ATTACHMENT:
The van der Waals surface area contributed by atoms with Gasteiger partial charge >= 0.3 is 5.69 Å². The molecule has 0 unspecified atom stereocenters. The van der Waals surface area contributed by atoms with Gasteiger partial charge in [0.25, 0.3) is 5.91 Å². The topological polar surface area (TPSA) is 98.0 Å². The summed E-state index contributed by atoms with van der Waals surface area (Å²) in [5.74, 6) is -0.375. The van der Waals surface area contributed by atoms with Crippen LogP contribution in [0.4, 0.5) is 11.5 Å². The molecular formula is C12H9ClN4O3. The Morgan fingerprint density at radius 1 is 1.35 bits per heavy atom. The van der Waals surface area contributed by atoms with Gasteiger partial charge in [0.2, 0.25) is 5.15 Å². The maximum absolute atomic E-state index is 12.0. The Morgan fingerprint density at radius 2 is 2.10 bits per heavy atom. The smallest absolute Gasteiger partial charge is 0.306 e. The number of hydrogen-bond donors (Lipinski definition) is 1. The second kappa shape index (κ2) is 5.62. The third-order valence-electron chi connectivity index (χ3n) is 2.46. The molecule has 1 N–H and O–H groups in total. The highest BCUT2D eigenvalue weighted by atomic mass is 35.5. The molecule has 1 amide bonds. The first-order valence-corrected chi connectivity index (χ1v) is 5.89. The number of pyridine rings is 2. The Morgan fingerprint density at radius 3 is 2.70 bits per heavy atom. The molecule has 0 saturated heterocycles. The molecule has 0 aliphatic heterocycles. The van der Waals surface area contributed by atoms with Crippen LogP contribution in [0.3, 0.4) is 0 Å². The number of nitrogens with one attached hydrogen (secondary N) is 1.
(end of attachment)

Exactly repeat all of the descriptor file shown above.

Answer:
The van der Waals surface area contributed by atoms with Gasteiger partial charge >= 0.3 is 5.69 Å². The molecule has 0 unspecified atom stereocenters. The van der Waals surface area contributed by atoms with Gasteiger partial charge in [0.25, 0.3) is 5.91 Å². The topological polar surface area (TPSA) is 98.0 Å². The summed E-state index contributed by atoms with van der Waals surface area (Å²) in [5.74, 6) is -0.375. The van der Waals surface area contributed by atoms with Crippen LogP contribution in [0.4, 0.5) is 11.5 Å². The molecular formula is C12H9ClN4O3. The Morgan fingerprint density at radius 1 is 1.35 bits per heavy atom. The van der Waals surface area contributed by atoms with Gasteiger partial charge in [0.2, 0.25) is 5.15 Å². The maximum absolute atomic E-state index is 12.0. The Morgan fingerprint density at radius 2 is 2.10 bits per heavy atom. The smallest absolute Gasteiger partial charge is 0.306 e. The number of hydrogen-bond donors (Lipinski definition) is 1. The second kappa shape index (κ2) is 5.62. The third-order valence-electron chi connectivity index (χ3n) is 2.46. The molecule has 1 N–H and O–H groups in total. The highest BCUT2D eigenvalue weighted by atomic mass is 35.5. The molecule has 1 amide bonds. The first-order valence-corrected chi connectivity index (χ1v) is 5.89. The number of pyridine rings is 2. The Morgan fingerprint density at radius 3 is 2.70 bits per heavy atom. The molecule has 0 saturated heterocycles. The molecule has 0 aliphatic heterocycles. The van der Waals surface area contributed by atoms with Crippen LogP contribution in [0.3, 0.4) is 0 Å². The number of nitrogens with one attached hydrogen (secondary N) is 1.